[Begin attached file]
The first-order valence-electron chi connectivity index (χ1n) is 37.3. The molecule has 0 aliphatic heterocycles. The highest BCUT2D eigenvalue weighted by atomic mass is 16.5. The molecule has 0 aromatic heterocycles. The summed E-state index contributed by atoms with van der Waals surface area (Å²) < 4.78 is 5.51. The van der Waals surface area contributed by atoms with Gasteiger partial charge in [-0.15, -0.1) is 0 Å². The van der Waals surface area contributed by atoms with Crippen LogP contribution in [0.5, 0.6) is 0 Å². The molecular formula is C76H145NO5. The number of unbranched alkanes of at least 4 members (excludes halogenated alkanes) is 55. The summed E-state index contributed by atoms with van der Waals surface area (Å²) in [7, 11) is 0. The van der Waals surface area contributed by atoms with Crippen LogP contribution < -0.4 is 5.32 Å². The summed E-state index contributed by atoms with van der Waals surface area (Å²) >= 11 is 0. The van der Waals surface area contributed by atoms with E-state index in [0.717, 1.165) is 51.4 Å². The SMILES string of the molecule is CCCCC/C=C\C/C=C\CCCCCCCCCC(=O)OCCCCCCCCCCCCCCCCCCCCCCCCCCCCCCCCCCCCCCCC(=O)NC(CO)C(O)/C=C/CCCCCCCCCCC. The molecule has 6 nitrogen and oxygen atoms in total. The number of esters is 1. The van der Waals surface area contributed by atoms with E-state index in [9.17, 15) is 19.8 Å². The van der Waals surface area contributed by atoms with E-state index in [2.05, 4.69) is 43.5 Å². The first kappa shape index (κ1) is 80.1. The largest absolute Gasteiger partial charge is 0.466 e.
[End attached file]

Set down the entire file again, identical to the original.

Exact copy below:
The first-order valence-electron chi connectivity index (χ1n) is 37.3. The molecule has 0 aliphatic heterocycles. The highest BCUT2D eigenvalue weighted by atomic mass is 16.5. The molecule has 0 aromatic heterocycles. The summed E-state index contributed by atoms with van der Waals surface area (Å²) < 4.78 is 5.51. The van der Waals surface area contributed by atoms with Gasteiger partial charge in [-0.15, -0.1) is 0 Å². The van der Waals surface area contributed by atoms with Crippen LogP contribution in [0.5, 0.6) is 0 Å². The molecular formula is C76H145NO5. The number of unbranched alkanes of at least 4 members (excludes halogenated alkanes) is 55. The summed E-state index contributed by atoms with van der Waals surface area (Å²) in [7, 11) is 0. The van der Waals surface area contributed by atoms with Crippen LogP contribution < -0.4 is 5.32 Å². The summed E-state index contributed by atoms with van der Waals surface area (Å²) >= 11 is 0. The van der Waals surface area contributed by atoms with E-state index in [0.717, 1.165) is 51.4 Å². The SMILES string of the molecule is CCCCC/C=C\C/C=C\CCCCCCCCCC(=O)OCCCCCCCCCCCCCCCCCCCCCCCCCCCCCCCCCCCCCCCC(=O)NC(CO)C(O)/C=C/CCCCCCCCCCC. The molecule has 6 nitrogen and oxygen atoms in total. The number of esters is 1. The van der Waals surface area contributed by atoms with E-state index in [9.17, 15) is 19.8 Å². The van der Waals surface area contributed by atoms with E-state index in [2.05, 4.69) is 43.5 Å². The first kappa shape index (κ1) is 80.1. The largest absolute Gasteiger partial charge is 0.466 e.